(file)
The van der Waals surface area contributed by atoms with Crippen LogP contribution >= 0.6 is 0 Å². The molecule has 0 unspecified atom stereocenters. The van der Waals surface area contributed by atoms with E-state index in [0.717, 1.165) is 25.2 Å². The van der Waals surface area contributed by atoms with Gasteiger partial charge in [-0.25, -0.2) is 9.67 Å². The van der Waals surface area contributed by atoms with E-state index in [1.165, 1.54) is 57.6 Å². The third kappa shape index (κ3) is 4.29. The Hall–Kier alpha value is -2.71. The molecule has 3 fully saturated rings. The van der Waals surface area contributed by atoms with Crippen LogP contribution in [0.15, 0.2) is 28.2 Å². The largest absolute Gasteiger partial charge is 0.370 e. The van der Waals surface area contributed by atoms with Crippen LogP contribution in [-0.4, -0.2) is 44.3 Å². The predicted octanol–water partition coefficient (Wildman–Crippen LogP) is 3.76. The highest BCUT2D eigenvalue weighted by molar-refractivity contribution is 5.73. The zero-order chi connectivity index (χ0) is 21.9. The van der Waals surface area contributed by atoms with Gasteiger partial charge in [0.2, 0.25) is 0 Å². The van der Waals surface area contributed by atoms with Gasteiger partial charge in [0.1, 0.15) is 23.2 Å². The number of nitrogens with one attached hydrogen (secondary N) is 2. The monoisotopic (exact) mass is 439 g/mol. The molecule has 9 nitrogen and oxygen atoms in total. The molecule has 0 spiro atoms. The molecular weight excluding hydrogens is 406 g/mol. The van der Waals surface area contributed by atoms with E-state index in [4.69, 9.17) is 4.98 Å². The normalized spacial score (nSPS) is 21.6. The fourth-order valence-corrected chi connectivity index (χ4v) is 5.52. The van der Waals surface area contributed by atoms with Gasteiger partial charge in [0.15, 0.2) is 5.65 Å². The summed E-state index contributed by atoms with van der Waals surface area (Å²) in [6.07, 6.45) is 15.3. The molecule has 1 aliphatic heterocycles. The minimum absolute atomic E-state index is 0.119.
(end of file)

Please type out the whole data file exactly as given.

The van der Waals surface area contributed by atoms with Crippen LogP contribution >= 0.6 is 0 Å². The molecule has 0 unspecified atom stereocenters. The van der Waals surface area contributed by atoms with E-state index in [0.717, 1.165) is 25.2 Å². The van der Waals surface area contributed by atoms with Gasteiger partial charge in [-0.25, -0.2) is 9.67 Å². The van der Waals surface area contributed by atoms with E-state index in [1.165, 1.54) is 57.6 Å². The third kappa shape index (κ3) is 4.29. The Hall–Kier alpha value is -2.71. The molecule has 3 fully saturated rings. The van der Waals surface area contributed by atoms with Crippen LogP contribution in [0.15, 0.2) is 28.2 Å². The largest absolute Gasteiger partial charge is 0.370 e. The van der Waals surface area contributed by atoms with Crippen LogP contribution in [-0.4, -0.2) is 44.3 Å². The predicted octanol–water partition coefficient (Wildman–Crippen LogP) is 3.76. The highest BCUT2D eigenvalue weighted by molar-refractivity contribution is 5.73. The zero-order chi connectivity index (χ0) is 21.9. The van der Waals surface area contributed by atoms with Gasteiger partial charge in [0.2, 0.25) is 0 Å². The van der Waals surface area contributed by atoms with Gasteiger partial charge in [0.1, 0.15) is 23.2 Å². The number of nitrogens with one attached hydrogen (secondary N) is 2. The monoisotopic (exact) mass is 439 g/mol. The molecule has 9 nitrogen and oxygen atoms in total. The molecule has 0 spiro atoms. The molecular weight excluding hydrogens is 406 g/mol. The van der Waals surface area contributed by atoms with E-state index in [4.69, 9.17) is 4.98 Å². The normalized spacial score (nSPS) is 21.6. The fourth-order valence-corrected chi connectivity index (χ4v) is 5.52. The van der Waals surface area contributed by atoms with Gasteiger partial charge in [0.15, 0.2) is 5.65 Å². The summed E-state index contributed by atoms with van der Waals surface area (Å²) in [6.07, 6.45) is 15.3. The molecule has 1 aliphatic heterocycles. The minimum absolute atomic E-state index is 0.119.